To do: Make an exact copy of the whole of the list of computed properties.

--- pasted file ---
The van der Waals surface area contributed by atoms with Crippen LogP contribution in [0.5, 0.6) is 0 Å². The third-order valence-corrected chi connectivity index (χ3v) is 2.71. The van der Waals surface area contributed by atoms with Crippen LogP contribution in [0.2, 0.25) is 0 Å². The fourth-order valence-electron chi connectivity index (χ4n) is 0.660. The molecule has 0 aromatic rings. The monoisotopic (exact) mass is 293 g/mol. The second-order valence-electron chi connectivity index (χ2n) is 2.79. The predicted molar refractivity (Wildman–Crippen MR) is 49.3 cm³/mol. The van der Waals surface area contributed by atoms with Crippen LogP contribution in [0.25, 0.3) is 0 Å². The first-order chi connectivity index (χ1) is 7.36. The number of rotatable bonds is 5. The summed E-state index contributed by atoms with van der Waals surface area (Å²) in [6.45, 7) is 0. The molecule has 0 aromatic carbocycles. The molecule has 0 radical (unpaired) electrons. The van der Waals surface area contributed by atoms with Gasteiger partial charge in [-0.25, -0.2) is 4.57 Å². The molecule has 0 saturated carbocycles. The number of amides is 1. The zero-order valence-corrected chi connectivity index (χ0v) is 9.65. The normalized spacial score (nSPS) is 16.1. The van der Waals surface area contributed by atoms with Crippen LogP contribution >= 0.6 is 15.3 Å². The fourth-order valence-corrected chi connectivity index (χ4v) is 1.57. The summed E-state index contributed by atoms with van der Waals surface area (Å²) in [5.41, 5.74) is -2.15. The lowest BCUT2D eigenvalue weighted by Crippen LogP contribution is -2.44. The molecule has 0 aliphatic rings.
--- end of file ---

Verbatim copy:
The van der Waals surface area contributed by atoms with Crippen LogP contribution in [0.5, 0.6) is 0 Å². The third-order valence-corrected chi connectivity index (χ3v) is 2.71. The van der Waals surface area contributed by atoms with Crippen LogP contribution in [0.2, 0.25) is 0 Å². The fourth-order valence-electron chi connectivity index (χ4n) is 0.660. The molecule has 0 aromatic rings. The monoisotopic (exact) mass is 293 g/mol. The second-order valence-electron chi connectivity index (χ2n) is 2.79. The predicted molar refractivity (Wildman–Crippen MR) is 49.3 cm³/mol. The van der Waals surface area contributed by atoms with Crippen LogP contribution in [0.25, 0.3) is 0 Å². The first-order chi connectivity index (χ1) is 7.36. The number of rotatable bonds is 5. The summed E-state index contributed by atoms with van der Waals surface area (Å²) in [6.45, 7) is 0. The molecule has 0 aromatic carbocycles. The molecule has 0 radical (unpaired) electrons. The van der Waals surface area contributed by atoms with Gasteiger partial charge in [-0.25, -0.2) is 4.57 Å². The molecule has 0 saturated carbocycles. The number of amides is 1. The zero-order valence-corrected chi connectivity index (χ0v) is 9.65. The normalized spacial score (nSPS) is 16.1. The van der Waals surface area contributed by atoms with Crippen LogP contribution >= 0.6 is 15.3 Å². The fourth-order valence-corrected chi connectivity index (χ4v) is 1.57. The summed E-state index contributed by atoms with van der Waals surface area (Å²) in [5.41, 5.74) is -2.15. The lowest BCUT2D eigenvalue weighted by Crippen LogP contribution is -2.44. The molecule has 0 aliphatic rings.